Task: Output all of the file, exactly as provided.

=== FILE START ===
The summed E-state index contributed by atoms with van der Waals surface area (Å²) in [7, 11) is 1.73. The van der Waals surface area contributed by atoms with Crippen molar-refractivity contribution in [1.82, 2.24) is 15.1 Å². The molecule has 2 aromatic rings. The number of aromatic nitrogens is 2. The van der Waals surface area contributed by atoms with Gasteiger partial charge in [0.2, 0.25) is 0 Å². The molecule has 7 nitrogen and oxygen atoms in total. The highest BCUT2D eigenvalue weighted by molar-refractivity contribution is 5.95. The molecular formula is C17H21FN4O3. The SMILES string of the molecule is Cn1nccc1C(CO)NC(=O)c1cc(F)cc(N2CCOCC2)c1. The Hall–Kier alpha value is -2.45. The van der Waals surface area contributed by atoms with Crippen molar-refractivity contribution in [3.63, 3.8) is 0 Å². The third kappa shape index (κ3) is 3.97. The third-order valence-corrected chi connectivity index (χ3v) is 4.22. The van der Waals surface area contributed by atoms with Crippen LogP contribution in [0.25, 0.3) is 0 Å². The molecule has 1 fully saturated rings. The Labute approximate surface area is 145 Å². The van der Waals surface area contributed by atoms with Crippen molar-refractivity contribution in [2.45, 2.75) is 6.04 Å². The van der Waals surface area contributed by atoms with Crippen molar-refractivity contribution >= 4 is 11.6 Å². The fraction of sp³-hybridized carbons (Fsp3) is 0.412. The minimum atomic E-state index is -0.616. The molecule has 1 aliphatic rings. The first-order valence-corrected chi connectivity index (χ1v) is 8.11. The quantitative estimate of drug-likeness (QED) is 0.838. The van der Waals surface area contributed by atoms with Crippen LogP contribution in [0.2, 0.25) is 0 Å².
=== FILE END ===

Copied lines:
The summed E-state index contributed by atoms with van der Waals surface area (Å²) in [7, 11) is 1.73. The van der Waals surface area contributed by atoms with Crippen molar-refractivity contribution in [1.82, 2.24) is 15.1 Å². The molecule has 2 aromatic rings. The number of aromatic nitrogens is 2. The van der Waals surface area contributed by atoms with Gasteiger partial charge in [0.2, 0.25) is 0 Å². The molecule has 7 nitrogen and oxygen atoms in total. The highest BCUT2D eigenvalue weighted by molar-refractivity contribution is 5.95. The molecular formula is C17H21FN4O3. The SMILES string of the molecule is Cn1nccc1C(CO)NC(=O)c1cc(F)cc(N2CCOCC2)c1. The Hall–Kier alpha value is -2.45. The van der Waals surface area contributed by atoms with Crippen molar-refractivity contribution in [3.63, 3.8) is 0 Å². The third kappa shape index (κ3) is 3.97. The third-order valence-corrected chi connectivity index (χ3v) is 4.22. The van der Waals surface area contributed by atoms with Crippen LogP contribution in [0.25, 0.3) is 0 Å². The molecule has 1 fully saturated rings. The Labute approximate surface area is 145 Å². The van der Waals surface area contributed by atoms with Crippen molar-refractivity contribution in [2.45, 2.75) is 6.04 Å². The van der Waals surface area contributed by atoms with Crippen molar-refractivity contribution >= 4 is 11.6 Å². The fraction of sp³-hybridized carbons (Fsp3) is 0.412. The minimum atomic E-state index is -0.616. The molecule has 1 aliphatic rings. The first-order valence-corrected chi connectivity index (χ1v) is 8.11. The quantitative estimate of drug-likeness (QED) is 0.838. The van der Waals surface area contributed by atoms with Crippen LogP contribution in [0.2, 0.25) is 0 Å².